Joan Miró, (1893-1983, Spanish)
Resin over steel armature, painted with polyurethane (88" x 135 3/4
" x 63"), 1972
Gift of Betty and David Jones, Dorothy and Wendell Cherry
Miró was already headed towards a fantasy art when he was introduced to surrealism in 1922. Surrealism's emphasis on irrationality and the importance of dreams prompted him to use childhood memories as inspiration. With whimsical freedom, he created an hallucinatory world of creatures whose bulbous shapes seem to have been a cartoon-like potential for constant change. It was Miró's particular genius to give free rein to the products of his imagination rather than strictly guiding them. "I work like a gardener," Miró explained.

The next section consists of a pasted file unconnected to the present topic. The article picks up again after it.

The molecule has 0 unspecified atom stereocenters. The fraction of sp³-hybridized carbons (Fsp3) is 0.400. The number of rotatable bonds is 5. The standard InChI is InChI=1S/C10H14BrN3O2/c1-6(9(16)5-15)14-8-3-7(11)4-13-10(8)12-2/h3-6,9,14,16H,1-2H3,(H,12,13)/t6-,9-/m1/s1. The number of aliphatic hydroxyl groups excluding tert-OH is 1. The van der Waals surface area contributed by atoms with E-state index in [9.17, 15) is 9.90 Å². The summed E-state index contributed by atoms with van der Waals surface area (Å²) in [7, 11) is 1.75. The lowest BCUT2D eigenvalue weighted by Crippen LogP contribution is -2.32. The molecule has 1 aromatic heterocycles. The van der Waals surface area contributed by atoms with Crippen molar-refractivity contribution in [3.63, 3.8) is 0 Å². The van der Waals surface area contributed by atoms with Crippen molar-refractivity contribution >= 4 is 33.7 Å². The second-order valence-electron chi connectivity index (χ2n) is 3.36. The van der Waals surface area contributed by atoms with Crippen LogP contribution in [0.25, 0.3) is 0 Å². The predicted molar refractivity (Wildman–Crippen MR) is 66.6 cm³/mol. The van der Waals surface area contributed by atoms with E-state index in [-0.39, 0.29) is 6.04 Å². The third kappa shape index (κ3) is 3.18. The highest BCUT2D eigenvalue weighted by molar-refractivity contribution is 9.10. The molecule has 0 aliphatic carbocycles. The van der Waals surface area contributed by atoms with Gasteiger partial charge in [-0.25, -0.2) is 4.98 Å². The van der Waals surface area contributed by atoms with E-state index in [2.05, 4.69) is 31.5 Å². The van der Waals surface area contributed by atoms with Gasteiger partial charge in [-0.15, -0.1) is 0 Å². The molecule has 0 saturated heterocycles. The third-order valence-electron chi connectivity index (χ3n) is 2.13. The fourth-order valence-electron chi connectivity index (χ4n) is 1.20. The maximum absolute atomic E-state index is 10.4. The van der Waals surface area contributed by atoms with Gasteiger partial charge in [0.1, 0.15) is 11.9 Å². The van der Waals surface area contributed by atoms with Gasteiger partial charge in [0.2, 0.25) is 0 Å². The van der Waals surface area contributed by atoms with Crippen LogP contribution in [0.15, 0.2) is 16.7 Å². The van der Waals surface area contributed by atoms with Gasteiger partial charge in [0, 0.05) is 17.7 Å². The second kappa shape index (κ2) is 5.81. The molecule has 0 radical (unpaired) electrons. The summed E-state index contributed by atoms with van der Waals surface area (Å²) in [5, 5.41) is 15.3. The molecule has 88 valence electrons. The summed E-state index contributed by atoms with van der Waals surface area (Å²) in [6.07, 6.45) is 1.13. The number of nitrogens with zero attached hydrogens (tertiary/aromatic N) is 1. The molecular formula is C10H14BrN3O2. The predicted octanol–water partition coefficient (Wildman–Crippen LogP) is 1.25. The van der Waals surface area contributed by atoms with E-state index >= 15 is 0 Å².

Despite its bottom-heavy stability, the two-sided Personnage possesses an odd disequilibrium. Its ballooning and receding convexities and concavities sprout multiple visual puns on male and female forms. Underlying Miró's humor was a sense of wonderment and reverence for every kind of life, real or imagined.